One of the trending topics in education is about the growth mindset. What exactly is it? And how can educators build a growth mindset with their students in their classrooms? Below are some practical suggestions for consideration.
Model Continuous and Flexible Learning
When faced with a dilemma, demonstrate how you would face it by sharing your thought processes with your students. Demonstrating how you try to resolve the issue provides the students a model of how to face challenges and apply relevant problem-solving strategies. For example, using a new app such as FlipGrid can turn frustrations into curiosity. At times, students can provide solutions that others may not have contemplated.
Cultivate a Safe Learning Environment
When educators consistently model learning and flexibility, they help cultivate a learning environment that allows for opportunities to grow from failures. When educators make an error, they can highlight it and seek the students’ input on how to correct the error. By practicing this type of behavior, students will be more likely to not be embarrassed when they make a mistake. They will also be more prepared to support each other in fixing mistakes. For instance, if a student arrives at a wrong solution for a multiplication problem, other students can guide their classmate in solving the problem together, justifying their approach and arriving at the correct solution as a team.
Embrace Learning Experiences That Challenge Students
Vygotsky’s Zone of Proximal Development (ZPD) supports the idea of creating lessons and experiences that stretch the students’ cognitive abilities so they are gaining new knowledge and skills. These can be applied in project-based lessons that are relevant and meaningful to students and their world. For example, when students are learning about World War 2 and the Holocaust, they often read books such as “Number the Stars.” During a literature circle with mixed ability groupings, students could collaborate with one another to explore the various themes and ideas in the book. Additionally, they can compare and contrast those themes with current events.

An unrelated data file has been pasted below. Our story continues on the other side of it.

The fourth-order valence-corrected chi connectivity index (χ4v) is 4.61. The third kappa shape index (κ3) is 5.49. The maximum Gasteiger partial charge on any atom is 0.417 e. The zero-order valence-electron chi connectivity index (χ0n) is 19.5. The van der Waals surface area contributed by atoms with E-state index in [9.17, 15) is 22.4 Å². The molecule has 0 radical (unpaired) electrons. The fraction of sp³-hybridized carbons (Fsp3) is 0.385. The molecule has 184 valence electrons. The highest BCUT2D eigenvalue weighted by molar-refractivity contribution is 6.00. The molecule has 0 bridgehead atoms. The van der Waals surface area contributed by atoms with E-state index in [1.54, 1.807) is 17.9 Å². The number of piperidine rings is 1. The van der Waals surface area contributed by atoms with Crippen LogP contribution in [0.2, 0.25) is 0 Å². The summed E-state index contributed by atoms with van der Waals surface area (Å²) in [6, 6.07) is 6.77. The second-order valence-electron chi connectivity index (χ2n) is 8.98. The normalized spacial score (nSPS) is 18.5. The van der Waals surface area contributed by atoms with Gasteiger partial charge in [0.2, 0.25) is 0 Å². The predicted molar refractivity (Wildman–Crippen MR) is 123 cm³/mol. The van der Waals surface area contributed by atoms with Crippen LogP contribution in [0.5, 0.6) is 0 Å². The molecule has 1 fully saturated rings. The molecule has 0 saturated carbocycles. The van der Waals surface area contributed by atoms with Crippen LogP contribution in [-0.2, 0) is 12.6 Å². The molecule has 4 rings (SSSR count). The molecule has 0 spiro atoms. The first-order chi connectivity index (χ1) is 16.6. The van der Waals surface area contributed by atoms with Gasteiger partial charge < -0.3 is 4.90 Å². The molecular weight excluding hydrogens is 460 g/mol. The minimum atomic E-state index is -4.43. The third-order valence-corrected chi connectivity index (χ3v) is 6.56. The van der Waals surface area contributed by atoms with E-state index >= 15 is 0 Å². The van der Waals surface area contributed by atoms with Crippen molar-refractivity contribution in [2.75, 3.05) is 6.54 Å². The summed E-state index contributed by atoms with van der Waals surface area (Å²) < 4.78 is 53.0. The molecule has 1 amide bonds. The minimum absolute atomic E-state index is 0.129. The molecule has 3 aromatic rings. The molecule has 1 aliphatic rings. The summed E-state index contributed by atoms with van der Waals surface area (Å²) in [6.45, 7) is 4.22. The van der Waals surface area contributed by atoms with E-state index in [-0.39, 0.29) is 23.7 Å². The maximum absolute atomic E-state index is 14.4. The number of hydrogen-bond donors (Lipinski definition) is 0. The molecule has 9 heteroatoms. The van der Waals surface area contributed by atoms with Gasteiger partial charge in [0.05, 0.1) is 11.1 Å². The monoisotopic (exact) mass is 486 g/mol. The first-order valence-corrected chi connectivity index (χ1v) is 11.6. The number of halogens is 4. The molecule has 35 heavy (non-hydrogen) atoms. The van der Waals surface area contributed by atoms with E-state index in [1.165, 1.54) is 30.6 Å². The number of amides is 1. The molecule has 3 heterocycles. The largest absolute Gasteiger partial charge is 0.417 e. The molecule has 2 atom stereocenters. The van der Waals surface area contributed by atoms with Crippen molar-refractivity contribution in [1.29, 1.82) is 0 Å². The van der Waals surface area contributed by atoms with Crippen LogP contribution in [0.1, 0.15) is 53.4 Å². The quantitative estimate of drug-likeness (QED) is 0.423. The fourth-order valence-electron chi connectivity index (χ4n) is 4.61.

Provide Succinct and Meaningful Feedback
As a teacher, you can have meaningful dialog with your students to provide feedback on their performances and set Specific, Measurable, Attainable, Realistic and Timely (SMART) goals. For instance, when discussing a student’s essay, the teacher can indicate how well the student conveyed his/her ideas, used varied sentence structures and employed a variety of word choices. Afterwards, they can collaborate to set SMART goals for the next assignment.
Growth mindset is based on the idea that one’s abilities are developed as a result of intentional efforts. When educators provide an environment that allows for this to happen, students are more likely to grow and develop academically, socially and emotionally. One of the biggest things to remember about having a growth mindset is that it’s a journey that does not come automatically and often is a continued process.
In order to start or continue on this journey, we have to set the stage or the environment to ensure it is conducive to the growth mindset process. How is your classroom culture? Is it one that fosters a growth mindset? One of the first steps to this is learning what to say to yourself and your students. A recent Education Week article by Carol Dwek mentions a few great examples that can be implemented in your classroom today. For example:
- Instead of saying “I am not a math person,” add “yet” to the end of the sentence. “I am not a math person yet.”
- Remind students, “The point is not to get it all right away. The point is to grow your understanding step by step. What can you try next?”
Interested in learning more about growth mindset? Listen to COE’s Top of the Class Podcast episode on the topic. Check out all of the articles from Teaching Tuesday and return each week for a new post. To learn more about the College of Education and our degree programs, visit our website and join in our efforts to elevate the education profession.
The views and opinions expressed in this article are those of the author’s and do not necessarily reflect the official policy or position of Grand Canyon University. Any sources cited were accurate as of the publish date.